The relationship between three different types of child abuse and college academic adjustment

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Pennington, Myra Ann
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Middle Tennessee State University
The current study examined how three different types of child abuse (sexual, physical, psychological) related to college academic adjustment. Potential moderators of the relationship, including perceived social support, mistrust, and gender, also were investigated. Included in the final analyses were 79 (30 men and 49 women) undergraduate students. Participants completed several surveys measuring limited demographic information, social support, mistrust, adjustment to college, grade point average (GPA), and a history of child abuse. Exploratory analyses also were conducted to examine whether pet owners endorsed items indicating their companion animals served as a source of social support. Results indicated that only a history of childhood psychological abuse predicted educational functioning scores on a college adjustment measure. None of the abuse variables correlated with GPA, and no statistically significant moderators of the relationship between child abuse and academic adjustment were found. Additionally, most pet owners did indicate receiving support from their pet.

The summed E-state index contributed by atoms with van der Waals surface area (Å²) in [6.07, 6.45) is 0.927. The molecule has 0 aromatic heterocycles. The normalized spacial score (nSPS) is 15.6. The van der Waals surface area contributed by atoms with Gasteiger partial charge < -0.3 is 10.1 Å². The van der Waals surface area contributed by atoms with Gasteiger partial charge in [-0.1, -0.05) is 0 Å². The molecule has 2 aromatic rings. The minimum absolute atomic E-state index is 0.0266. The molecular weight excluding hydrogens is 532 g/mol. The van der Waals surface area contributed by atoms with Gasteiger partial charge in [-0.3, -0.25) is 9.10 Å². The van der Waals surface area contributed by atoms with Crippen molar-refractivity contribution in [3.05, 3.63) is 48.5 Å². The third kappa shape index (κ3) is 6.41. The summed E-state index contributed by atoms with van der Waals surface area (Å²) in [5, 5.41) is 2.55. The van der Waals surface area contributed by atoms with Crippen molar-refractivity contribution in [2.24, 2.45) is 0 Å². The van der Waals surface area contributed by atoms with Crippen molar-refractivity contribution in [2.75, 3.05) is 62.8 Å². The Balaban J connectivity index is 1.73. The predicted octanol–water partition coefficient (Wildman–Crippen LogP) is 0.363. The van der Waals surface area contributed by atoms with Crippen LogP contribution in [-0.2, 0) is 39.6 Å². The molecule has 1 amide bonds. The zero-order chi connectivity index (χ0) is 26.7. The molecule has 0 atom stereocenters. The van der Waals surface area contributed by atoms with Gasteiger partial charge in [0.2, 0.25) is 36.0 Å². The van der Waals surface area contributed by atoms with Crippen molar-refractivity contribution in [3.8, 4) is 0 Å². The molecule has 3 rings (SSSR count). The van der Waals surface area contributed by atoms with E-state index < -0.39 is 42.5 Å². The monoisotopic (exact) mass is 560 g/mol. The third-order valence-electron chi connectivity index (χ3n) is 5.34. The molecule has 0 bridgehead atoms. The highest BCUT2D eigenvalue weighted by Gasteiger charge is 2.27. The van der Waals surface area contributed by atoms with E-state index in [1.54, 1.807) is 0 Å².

Academic adjustment, Child abuse, Companion animals, Gender, Mistrust, Social support, Clinical psychology